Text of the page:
As German vendor IGEL Technology continues to reshape the North American perception of its thin-client offerings behind an aggressive, software-led marketing campaign, Platinum partner XenTegra has seen success through a dynamic sales strategy of its own.
The solution provider, launched by former Citrix employees and consultants in 2012, is one of 17 Platinum-level IGEL partners, which means its 15-person team receives access to IGEL-delivered sales enablement training and joint marketing support, among other benefits. Within a year of earning Platinum status, the Huntersville, N.C.-based company won IGEL's Excellence Award at Citrix Synergy 2017.
One of the biggest reasons for that distinction: XenTegra founder Andy Whiteside pioneered the usage of a hands-on IGEL OS conversion workshop – both in live and, more recently, virtual settings.
It's all part of the differentiation strategy for XenTegra, which Whiteside said has enjoyed 100 percent revenue growth for five straight years.
"At some point, every great technology company has to realize that they need to be an equally great marketing company if they want their technology to be viable, if they want their technology to get out there in the industry and stay out front," Whiteside said. "I think that IGEL realized that early in their U.S. infancy."
The conversion workshop concept is simple: Potential customers bring in an old device that they want to convert. Partners like XenTegra do so either using converter software or the UD Pocket, a thumb drive from which users can upload the IGEL operating system directly to the device. Then the devices can be enrolled in the management solution, which allows salespeople to easily demonstrate the policy management software before their eyes.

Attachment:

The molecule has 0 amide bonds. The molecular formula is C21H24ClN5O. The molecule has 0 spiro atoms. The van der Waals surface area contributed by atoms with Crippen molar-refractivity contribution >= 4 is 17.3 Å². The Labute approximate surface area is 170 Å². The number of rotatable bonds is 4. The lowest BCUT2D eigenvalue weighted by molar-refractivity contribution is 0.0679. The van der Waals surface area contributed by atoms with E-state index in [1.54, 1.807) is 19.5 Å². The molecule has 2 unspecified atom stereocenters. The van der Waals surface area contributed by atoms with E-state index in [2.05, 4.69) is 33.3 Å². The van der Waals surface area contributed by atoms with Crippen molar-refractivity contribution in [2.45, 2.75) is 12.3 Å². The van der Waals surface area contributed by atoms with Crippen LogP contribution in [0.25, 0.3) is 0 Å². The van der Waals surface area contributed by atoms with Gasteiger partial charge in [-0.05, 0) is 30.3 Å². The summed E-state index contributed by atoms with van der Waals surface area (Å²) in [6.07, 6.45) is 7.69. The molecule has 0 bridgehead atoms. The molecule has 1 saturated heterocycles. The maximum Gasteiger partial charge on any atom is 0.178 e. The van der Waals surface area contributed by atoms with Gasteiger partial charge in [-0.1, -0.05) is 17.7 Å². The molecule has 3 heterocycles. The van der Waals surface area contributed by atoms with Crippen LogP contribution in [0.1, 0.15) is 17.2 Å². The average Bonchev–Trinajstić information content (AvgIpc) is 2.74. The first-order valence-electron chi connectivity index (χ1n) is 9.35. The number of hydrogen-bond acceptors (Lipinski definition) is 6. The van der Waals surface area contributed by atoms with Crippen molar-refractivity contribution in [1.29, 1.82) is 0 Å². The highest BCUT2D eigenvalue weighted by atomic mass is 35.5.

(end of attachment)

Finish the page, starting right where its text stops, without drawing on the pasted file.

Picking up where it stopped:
"It's certainly working well to create pipeline," Whiteside said. "The idea behind that is no different than the same ideas we have around Citrix and other technologies that are easy to demonstrate.
"We're not a company that leads with a lot of infrastructure or route switch-type technologies, primarily because they're not as fun to sell. They're not as fun to show. It's easy to sell a technology that demonstrates well."
With efficiency and increased reach in mind, XenTegra is now hosting these demos in thousands of locations via webinars. Instead of an in-person presentation, which involves travel expenses and other associated costs, potential customers receive a virtual PC and a virtual machine to convert. Eventually, Whiteside intends to create a setup where customers can convert their own device and bring it under management completely through the virtual gateway.
"I want you to see what I have to say, see me demonstrate it and then I want you to test-drive it yourself," he said. "At the end of the test drive, if you tell me you don't want it, that's fine. But at least I know you've gotten your hands on it and you've got an educated stance on why you want it or don't want it."